Synopsis: An Ozark Mountain girl hunts down her father through dangerous terrain while trying to keep her family intact.
Release Date: June 11, 2010 MPAA Rating: PG-13
Genre(s): Drama, Thriller
Winter’s Bone, an astonishing noirish indie thriller, offers filmgoers a taunt, intriguing respite from this summer’s parade of action, animation, and comedy. It is only in limited release across the country but it’s definitely worth seeking. Adapted from the novel by Daniel Woodrell and directed by Debra Granik, Winter’s Bone tells the story of 17-year old Missouri native Ree Dolly (Jennifer Lawrence) who is raising her two younger siblings Sonny (Isaiah Stone) and Ashlee (Ashlee Johnson) in lieu of her near-comatose mother. When the town sheriff (Garrett Dillahunt) informs her that her meth-cooking father has offered up their home as bail, and subsequently skipped bail, Ree sets off to find her father, dead or alive, to save her family from slipping further into the depths of abject poverty.
Shot on location in the backwoods of the Ozarks mountains, director Granik paints a grim portrait of an often neglected segment of the American population, what some may think of as “white trash.” But the film rejects this epithet and indeed, rejects any hint of objectification. The film mingles a professional cast and a cadre of local talent. Ree’s house and the surrounding woods are not a set, but a real family’s home. The film avoids lingering on the telltale signs of poverty—the childrens’ threadbare clothes, the tires in the yard–by focusing on Ree’s unyielding search for her father. In fact, the film’s construction is more detective thriller, complete with resolute investigator and dangerous suspects, than rural melodrama.
In this light, Winter’s Bone becomes a satisfying genre film. Like the world of the film noir detective, Ree’s world is permeated with danger. Every casual hunting rifle, every rusty wood splitter, the normal trapping of her everyday existence, take on a new life as Ree is confronted with a community that does not want her father found. The spectre of drug addiction haunts every frame of the picture. You can see it in the ragged, creased faces of Ree’s neighbors and family members, their violent paranoia heightened by years of abuse. As Ree walks from house to house looking for her father, it becomes clear that she’s related to most of these people through blood (a distant cousin here, a shared common ancestor there), but that bond seems to have long since eroded with the advent of drugs and money. The community is too scared, too proud, or just too busy managing their own delicate finances, to risk helping Ree. She’s on her own.
In a year already half over, Winter’s Bone boasts two of the most Oscar-worthy performances of 2010. Jennifer Lawrence’s revelatory turn as Ree Dolly has the kind of self-assured strength seldom seen a performer so young. She absolutely anchors the film, commanding our attention, and our respect, at every turn. Her Ree resists the usual cliches for a female lead. Ree is tough and proud but never “kick-ass” in that self-conscious tough girl act we’ve all come to associate with any film that dares to put a woman at the center of the action. There are no witty quips (though Ree does manage some satisfying verbal smackdowns) or quick-tempered, impulsive lashings out. Ree navigates her environment with the skill and knowledge of an insider, someone who’s too intimately familiar with dangers to take them for granted–or to let them intimidate and distract her from the task at hand.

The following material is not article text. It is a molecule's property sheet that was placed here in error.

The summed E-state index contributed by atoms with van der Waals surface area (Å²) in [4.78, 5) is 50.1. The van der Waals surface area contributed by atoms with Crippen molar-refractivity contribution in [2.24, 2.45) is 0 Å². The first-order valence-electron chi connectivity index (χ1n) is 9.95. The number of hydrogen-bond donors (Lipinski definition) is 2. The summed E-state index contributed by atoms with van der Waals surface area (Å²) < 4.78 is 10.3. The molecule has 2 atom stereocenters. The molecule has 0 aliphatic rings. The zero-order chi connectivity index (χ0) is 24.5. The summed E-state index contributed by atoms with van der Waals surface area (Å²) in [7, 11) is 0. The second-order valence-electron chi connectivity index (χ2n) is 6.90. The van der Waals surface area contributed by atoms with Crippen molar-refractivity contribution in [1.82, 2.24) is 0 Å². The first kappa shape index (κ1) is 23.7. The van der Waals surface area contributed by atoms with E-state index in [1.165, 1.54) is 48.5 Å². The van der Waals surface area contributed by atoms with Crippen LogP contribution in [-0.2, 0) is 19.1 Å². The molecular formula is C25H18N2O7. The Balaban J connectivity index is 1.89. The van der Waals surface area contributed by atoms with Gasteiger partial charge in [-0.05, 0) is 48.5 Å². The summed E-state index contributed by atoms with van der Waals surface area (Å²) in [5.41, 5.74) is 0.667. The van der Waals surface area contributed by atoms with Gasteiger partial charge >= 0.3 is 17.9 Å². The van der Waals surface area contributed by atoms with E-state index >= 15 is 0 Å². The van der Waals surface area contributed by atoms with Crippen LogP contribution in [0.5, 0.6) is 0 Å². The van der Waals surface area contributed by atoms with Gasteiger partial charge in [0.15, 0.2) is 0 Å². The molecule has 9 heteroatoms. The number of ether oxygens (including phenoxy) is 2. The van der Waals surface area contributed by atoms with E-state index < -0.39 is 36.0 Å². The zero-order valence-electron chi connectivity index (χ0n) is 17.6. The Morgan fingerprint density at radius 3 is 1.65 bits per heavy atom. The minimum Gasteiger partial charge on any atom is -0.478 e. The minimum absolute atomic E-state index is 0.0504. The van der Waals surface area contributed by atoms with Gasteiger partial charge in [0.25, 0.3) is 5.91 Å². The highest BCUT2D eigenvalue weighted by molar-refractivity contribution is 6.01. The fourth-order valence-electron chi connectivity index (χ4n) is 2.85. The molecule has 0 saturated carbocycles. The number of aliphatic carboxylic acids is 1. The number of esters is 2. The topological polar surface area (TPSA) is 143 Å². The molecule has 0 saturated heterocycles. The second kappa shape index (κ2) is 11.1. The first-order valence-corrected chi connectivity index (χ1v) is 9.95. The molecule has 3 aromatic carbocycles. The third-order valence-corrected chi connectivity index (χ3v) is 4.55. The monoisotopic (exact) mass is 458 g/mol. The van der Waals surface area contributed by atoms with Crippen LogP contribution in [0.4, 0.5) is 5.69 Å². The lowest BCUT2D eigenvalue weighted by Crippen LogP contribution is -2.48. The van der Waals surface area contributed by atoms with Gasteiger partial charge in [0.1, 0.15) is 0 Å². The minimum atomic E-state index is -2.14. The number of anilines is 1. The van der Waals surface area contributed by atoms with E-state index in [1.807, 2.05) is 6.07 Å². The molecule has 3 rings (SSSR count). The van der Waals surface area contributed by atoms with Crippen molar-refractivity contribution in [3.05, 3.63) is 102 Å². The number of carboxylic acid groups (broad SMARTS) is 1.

Also turning in an Oscar-worthy performance is John Hawkes, the reliably brilliant character actor who’s Teardrop is a wiry sonuvabitch with hidden nobility. Hawkes’ pitch black eyes and hungry wolf’s face elicit intimidation and sympathy in equal measure, sometimes in the same shot. Throughout the first half of the film, Teardrop is a certain kind of character, an obstacle to Ree’s investigation. That he becomes an ally, and even something of a hero later in the story, is a testament to Hawkes’ ability to bring a complex and inviolable character to life.
Granik and cinematographer Michael McDonough have created something extraordinary here, rendering Ree’s world with stark, gritty realism while suffusing the environment with a darker, harsher edge than reality demands. It’s an exercise in character subjectivity: the steely blue tones of the Ozark winter are as resolute as Ree’s hard stare. The cinematography allows us to feel the winter chill on our face, to feel the crunch of dead leaves underfoot. Although the film does have a feeling of pseudo-documentary realism, it is also obviously stylized. Nighttime scenes are, as Raymond Chandler once wrote, “dark with something more than night.” Granik and McDonough borrow from the film noir tradition of hard-edged, low-key lighting while maintaining a more straightforward cinema verite style. It’s the collision of these two styles that makes Winter’s Bone so unique; it’s both a sparse, survivalist tale of rural poverty and a satisfying genre thriller. Even more extraordinarily, Winter’s Bone was shot on a RED digital camera, a fact I didn’t know until the end credits. I never would have guessed a picture with this much visual depth and variety had been shot on digital. Those invested in the heated film vs. digital debate should check out this film.
Cast and Crew
- Director(s): Debra Granik
- Producer(s): Debra GranikAnne RoselliniDaniel Woodrell
- Screenwriter(s): Jennifer Lawrence (Ree Dolly)John Hawkes (Teardrop)Kevin Breznahan (Little Arthur)
- Story: Dale Dickey (Merab)
- Cast: Affonso GoncalvesMichael McDonough
- Cinematographer: Dickon Hinchliffe
- Production Designer(s):
- Costume Designer:
- Casting Director(s):
- Music Score:
- Music Performed By:
- Country Of Origin: USA